Welcome to the OpenShift Developer Spotlight where we get to know the members of the OpenShift community a little better and show off their skills as developers. Also check out their applications developed on OpenShift in our App Gallery. Interested in being featured? Apply here or view past entries.

David Branton

  • Name: David Branton

Learn more about OceanLife API in our App Gallery

What inspired you to be a developer?

I've always liked building things; be it Lego when I was young, sports cars (Formula Student) during my Mechanical Engineering degree or later the Panther armoured vehicle while working for BAE Systems. Code (C++) was never far away and I edged closer with a couple of projects in Matlab before getting a job with a Java house in London-town (I didn't think I'd get it!). So long as I'm "developing" an idea, I'm happy - code or otherwise.

Why did you choose OpenShift as your hosting platform?

Simplicity! While I was working at a mobile app agency, a friend of mine pointed out that it was feasible to come out of workshop with a hosted, mocked set of API end-points as we helped clients with their API-first strategy. OpenShift, with it's node.js support, combined with apiary.io was a great marriage to deliver value fast to clients.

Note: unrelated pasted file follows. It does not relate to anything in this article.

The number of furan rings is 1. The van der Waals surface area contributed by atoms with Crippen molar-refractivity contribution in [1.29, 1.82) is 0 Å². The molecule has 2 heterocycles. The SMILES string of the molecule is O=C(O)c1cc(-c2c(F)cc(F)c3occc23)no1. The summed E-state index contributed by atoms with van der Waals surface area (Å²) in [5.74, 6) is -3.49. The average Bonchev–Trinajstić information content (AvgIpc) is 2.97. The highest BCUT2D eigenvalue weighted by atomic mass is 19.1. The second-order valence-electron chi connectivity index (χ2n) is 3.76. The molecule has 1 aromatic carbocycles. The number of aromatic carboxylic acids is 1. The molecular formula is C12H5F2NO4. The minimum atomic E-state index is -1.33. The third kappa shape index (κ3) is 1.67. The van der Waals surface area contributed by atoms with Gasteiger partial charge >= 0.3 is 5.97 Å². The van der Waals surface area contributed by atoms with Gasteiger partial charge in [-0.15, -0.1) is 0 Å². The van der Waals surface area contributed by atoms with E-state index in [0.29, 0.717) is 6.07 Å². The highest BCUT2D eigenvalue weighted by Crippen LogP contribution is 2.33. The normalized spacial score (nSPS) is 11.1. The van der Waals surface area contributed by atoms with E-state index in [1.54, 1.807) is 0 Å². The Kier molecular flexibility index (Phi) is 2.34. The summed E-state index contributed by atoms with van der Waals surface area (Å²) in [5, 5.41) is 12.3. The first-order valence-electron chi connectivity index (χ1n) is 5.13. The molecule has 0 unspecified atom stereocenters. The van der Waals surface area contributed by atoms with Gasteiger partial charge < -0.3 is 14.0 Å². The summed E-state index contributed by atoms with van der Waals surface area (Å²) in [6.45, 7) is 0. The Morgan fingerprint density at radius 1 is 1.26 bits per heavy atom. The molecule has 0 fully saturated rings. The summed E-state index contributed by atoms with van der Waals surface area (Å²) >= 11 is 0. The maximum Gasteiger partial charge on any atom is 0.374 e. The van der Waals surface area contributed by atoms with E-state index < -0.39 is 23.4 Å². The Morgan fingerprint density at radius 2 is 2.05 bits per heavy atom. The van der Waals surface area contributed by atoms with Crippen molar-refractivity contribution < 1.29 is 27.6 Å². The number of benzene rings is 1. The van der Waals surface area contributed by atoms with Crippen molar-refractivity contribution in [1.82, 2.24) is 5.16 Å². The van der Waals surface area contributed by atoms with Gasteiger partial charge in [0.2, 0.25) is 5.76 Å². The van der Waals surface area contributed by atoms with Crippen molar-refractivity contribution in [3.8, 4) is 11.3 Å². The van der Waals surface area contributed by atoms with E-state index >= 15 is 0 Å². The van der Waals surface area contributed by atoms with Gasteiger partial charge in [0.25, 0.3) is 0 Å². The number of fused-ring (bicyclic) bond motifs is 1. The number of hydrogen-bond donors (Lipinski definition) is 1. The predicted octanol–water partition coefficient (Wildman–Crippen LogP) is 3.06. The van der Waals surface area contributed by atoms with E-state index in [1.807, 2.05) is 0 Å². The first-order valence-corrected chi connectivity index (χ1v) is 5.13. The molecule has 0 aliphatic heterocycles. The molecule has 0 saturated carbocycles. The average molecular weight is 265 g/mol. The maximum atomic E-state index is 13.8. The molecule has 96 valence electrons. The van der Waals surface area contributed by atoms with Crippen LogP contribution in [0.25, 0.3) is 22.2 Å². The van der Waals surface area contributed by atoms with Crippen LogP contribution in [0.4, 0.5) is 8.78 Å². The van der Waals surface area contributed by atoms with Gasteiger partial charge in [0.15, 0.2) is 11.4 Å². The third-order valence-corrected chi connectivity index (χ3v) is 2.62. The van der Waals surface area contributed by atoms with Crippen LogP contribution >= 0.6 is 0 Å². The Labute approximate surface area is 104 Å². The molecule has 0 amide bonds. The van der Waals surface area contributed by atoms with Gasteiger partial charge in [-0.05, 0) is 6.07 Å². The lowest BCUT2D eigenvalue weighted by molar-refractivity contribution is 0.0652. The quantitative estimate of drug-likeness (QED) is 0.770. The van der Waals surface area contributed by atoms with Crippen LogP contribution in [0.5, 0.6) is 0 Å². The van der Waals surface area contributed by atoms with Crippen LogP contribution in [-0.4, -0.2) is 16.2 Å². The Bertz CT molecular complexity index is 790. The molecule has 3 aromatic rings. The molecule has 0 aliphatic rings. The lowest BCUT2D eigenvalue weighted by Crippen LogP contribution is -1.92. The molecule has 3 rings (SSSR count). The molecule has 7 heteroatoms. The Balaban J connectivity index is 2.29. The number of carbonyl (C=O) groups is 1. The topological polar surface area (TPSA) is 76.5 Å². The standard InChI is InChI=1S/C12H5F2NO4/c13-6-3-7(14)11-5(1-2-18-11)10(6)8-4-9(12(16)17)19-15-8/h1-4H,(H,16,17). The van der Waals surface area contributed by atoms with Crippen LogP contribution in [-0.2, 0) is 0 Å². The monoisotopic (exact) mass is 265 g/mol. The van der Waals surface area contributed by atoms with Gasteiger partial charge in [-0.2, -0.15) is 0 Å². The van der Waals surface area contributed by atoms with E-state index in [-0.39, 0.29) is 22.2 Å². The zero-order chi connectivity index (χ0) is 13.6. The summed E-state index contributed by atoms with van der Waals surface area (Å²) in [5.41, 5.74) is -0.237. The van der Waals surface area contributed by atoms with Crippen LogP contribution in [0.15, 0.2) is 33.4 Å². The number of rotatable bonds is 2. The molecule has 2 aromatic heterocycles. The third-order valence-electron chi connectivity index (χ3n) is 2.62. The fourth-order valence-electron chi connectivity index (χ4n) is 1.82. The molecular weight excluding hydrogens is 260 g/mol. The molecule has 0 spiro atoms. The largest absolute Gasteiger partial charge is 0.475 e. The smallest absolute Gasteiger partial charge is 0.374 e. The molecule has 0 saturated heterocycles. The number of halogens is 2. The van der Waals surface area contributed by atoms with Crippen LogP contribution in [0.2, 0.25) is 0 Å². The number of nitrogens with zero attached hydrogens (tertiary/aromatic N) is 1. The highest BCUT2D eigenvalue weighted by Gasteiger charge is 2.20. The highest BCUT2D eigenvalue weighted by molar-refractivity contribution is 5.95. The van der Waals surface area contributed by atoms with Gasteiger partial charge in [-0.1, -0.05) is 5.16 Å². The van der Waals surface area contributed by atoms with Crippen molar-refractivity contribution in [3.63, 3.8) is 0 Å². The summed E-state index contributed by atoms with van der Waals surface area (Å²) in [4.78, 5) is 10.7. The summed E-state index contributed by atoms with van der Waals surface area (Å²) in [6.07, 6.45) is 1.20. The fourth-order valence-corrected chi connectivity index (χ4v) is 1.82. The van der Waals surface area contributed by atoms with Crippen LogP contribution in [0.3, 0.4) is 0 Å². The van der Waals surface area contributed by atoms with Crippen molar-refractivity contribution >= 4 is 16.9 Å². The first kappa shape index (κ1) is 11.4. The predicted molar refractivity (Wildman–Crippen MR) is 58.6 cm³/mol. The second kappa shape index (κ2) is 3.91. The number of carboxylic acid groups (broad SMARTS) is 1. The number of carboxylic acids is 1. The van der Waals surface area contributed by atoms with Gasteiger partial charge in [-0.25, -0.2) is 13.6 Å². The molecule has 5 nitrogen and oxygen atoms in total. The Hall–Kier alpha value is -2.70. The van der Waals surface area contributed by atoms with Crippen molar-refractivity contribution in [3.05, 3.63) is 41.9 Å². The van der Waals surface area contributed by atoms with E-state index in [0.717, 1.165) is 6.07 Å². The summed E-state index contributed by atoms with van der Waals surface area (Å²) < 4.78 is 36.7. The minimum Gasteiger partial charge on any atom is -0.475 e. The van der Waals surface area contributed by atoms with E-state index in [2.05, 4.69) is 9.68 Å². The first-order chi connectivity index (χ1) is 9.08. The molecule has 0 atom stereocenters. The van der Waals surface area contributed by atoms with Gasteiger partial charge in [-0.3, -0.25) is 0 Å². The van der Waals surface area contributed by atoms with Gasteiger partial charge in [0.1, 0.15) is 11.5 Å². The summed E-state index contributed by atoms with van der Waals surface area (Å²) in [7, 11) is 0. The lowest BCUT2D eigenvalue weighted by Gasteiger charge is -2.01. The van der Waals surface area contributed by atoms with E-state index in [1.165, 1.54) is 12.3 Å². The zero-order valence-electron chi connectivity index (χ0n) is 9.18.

What advantages does OpenShift give you that other platforms don't?

Great documentation, cli-tooling, clean administration dashboard and good extensibility (no lock-ins). OpenShift was my first introduction to the world of PaaS and I must admit, the novelty of "clicking" to add Jenkins or your favorite database hasn't worn off just yet.

Tell us more about your application currently hosted on OpenShift:
  • Name: OceanLife API
  • What does it do? Provides swell, tide, solar and weather information for anywhere in the world. Built in node.js, backed by MySQL, API documentation via apiary.io, API security delivered via the 3scale cartridge solution and soon to power my Android app "Buoys, Tides & Weather".
  • What technologies were used to create your app? node.js (runtime) > sequelize.js (ORM) > express.js (server framework) > moment.js (time) > mocha (test framework) > dredd.js (API Documentation testing!) > istanbul (code coverage) > sinon.js (test mocks) > rewire.js (DI - for unit testing) apiary.io (API documentation) mysql (persistence) haproxy (load balancer)
  • What motivated you to create this application and what problems does it solve? Having spent much time in airports with that London-town job I mentioned, I learnt to program for Android and released "Buoys, Tides & Weather" in late 2011. Since this time, the application has evolved to a point where i would like to see how well it can do in the wild up against the likes of MagicSeaweed and Surfline. To do this, I need to make it free and "own" the data backing the application... enter building my own back-end with OpenShift! The application acts as middleware and is (to the best of my knowledge) the first consolidated API condensing all of the major providers of oceanographic information into a one-stop-shop for what's happening in the waters around you.


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